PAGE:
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Review: The Darkness – Hot Cakes

Catchy and forgettable. We can probably just leave it at that, but every party needs some fun rock, no?

Iann Robinsonby Iann Robinson


Does everybody remember The Darkness? They were a group of British lads who embraced the seventies rock sound and look to a fault. They also featured a singer with a range that could get high enough to show Mariah Carey the door. In 2003 they released Permission To Land and, with the big hit single “I Believe In A Thing Called Love”, The Darkness was poised to become the “next big thing in rock”. Well, that never happened. Instead they released a second record nobody cared about and frontman Justin Hawkins left the band to hit the rehab circuit.

Fast forward to 2012 and the newly reformed Darkness is back with a new album titled Hot Cakes that picks up right where they left off. Thankfully the band didn’t decide to become heavier or meaner for their comeback. I don’t think I could’ve handled a Darkness black metal album or experimental noise record. Hot Cakes are ten originals and one cover that do what the Darkness do. I was never a fan of these guys but the downright hatred they were targeted with always seemed way off. Nothing here is spectacularly amazing but it’s catchy as hell and completely harmless. Being mad at The Darkness is akin to kicking the Easter Bunny, there’s no point because all they want is to bring the good times.

Perhaps my favorite part of Hot Cakes is it sounds like songs from different scenes in some imaginary eighties film that never got released. This is all high rocktane energy, catchy riffs and melodramatic vocals that make the songs seem more epic than they really are. Hot Cakes opens with the foot tapping riff fest “Every Inch Of You”. It’s a four/four blues tempo sped up just slightly. Within the first two minutes Hawkins sings the lyric “suck my cock” about all the adoring groupies. “Every Inch Of You” sounds like the opening credits for my imaginary eighties film. Various scenes of the stars waking up and getting ready to go to High School. The chorus comes in such hammy glory that I could picture the title of this film exploding on screen.

“Nothing’s Gonna Stop Us” is the driving groover. The riff gallops as if the teens in our movie were driving around deciding they would try to take on the bullies. The guitars are so sweeping and big that it echoes that party scene in every eighties film. Kids bopping around happy to be alive, making out, doing drugs, all the shit that makes being a kid so much fun. “With A Woman” is the hot girl strut. Think “Girl’s Got Rhythm” by AC/DC but not as dirty. The riff and drums play off each other in a way that I picture the hot new girl strutting through school in her little skirt.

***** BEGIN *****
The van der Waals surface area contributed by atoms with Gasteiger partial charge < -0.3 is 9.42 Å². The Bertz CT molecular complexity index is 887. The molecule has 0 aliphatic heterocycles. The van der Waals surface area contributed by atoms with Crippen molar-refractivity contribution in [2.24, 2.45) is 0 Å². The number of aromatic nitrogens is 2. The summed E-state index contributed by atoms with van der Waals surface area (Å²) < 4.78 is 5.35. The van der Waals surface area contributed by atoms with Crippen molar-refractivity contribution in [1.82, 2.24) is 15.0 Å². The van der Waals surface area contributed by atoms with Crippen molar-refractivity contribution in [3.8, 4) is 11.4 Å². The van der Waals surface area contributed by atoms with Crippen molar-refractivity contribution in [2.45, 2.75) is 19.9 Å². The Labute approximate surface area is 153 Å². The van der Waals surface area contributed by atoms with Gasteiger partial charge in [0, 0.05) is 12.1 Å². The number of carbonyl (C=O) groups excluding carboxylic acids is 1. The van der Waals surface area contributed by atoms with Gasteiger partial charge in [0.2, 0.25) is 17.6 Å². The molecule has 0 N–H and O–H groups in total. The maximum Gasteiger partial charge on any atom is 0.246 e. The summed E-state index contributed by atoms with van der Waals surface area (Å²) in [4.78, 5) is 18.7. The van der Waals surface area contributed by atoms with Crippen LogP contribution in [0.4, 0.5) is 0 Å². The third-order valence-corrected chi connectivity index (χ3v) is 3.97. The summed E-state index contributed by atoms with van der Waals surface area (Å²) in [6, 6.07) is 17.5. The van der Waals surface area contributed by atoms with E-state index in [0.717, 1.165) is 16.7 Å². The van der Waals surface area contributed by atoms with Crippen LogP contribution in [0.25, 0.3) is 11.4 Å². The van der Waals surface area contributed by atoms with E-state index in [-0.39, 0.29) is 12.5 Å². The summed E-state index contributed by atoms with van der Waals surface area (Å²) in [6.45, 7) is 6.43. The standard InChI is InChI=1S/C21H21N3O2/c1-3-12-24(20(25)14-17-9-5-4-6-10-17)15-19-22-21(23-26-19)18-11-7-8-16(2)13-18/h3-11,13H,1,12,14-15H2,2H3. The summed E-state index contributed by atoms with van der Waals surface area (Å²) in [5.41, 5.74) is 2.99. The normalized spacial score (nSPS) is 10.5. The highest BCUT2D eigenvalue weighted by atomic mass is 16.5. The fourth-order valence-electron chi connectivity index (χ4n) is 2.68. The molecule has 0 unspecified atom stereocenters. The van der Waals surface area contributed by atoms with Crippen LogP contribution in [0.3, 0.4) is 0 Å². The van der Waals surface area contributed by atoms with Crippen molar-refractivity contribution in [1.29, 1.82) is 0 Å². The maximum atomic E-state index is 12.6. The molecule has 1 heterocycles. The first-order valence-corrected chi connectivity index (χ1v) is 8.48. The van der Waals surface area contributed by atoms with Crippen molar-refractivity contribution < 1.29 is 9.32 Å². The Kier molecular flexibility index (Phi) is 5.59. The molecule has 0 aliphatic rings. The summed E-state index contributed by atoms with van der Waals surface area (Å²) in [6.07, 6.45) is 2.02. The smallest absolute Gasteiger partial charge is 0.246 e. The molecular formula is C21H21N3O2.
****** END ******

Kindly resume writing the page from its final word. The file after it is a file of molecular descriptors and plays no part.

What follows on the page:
All of Hot Cakes has a brighter vibe than the music it takes cues from. While there is an element of the David Bowie/New York Dolls era glam rock, it lacks the awesome sleaze of the genre. The Darkness clearly borrows from seventies giants like Zeppelin and AC/DC but their songs lack the badass nature of those groups. Ironically there is no “darkness” to The Darkness and that’s the problem.

Lacking the big balls or sleaze of the genre’s they so admire and coupled with their wacky high-kick antics, the band never rises above a joke band. You hear what they do, laugh, and then move on. Hot Cakes is fun to listen to but being so antiseptic and completely derivative, you have no venue by which to take it seriously. There is an argument that says these guys are trying to be funny and trying to take the piss out of the cock-rock ideal. Based on what I’ve seen I think they’re trying to bring back the rocker “strut” that Van Halen or Kiss had. The problem is, they don’t have the tunes. Those bands may have been silly on some level but their songs were face smashers. The Darkness music, while fun to listen to, has no staying power at all. Wacky hijinks and forgettable songs are not a good combination.

There is one moment of absolute triumph on Hot Cakes. Their cover of Radiohead’s “Street Spirit (Fade Out)”. Powered by a power guitar interpretation of the quiet original guitar line, the Darkness turn the melancholy and downtrodden song into the ultimate Judas Priest arena anthem. With double time played on the hi-hats giving the beat a disco vibe and the guitars galloping like the Calvary coming home, The Darkness turn “Street Spirit (Fade Out)” into an absolute rager.

Overall Hot Cakes, like the band who created it, is neither exciting nor offensive. The songs are catchy and fun but ultimately forgettable. The tragedy here is that somewhere within the high kicks and goofy costumes is a band that could probably write a kick ass rock album. Until that time The Darkness, and Hot Cakes, will be little more than a really funny, really catchy SNL skit.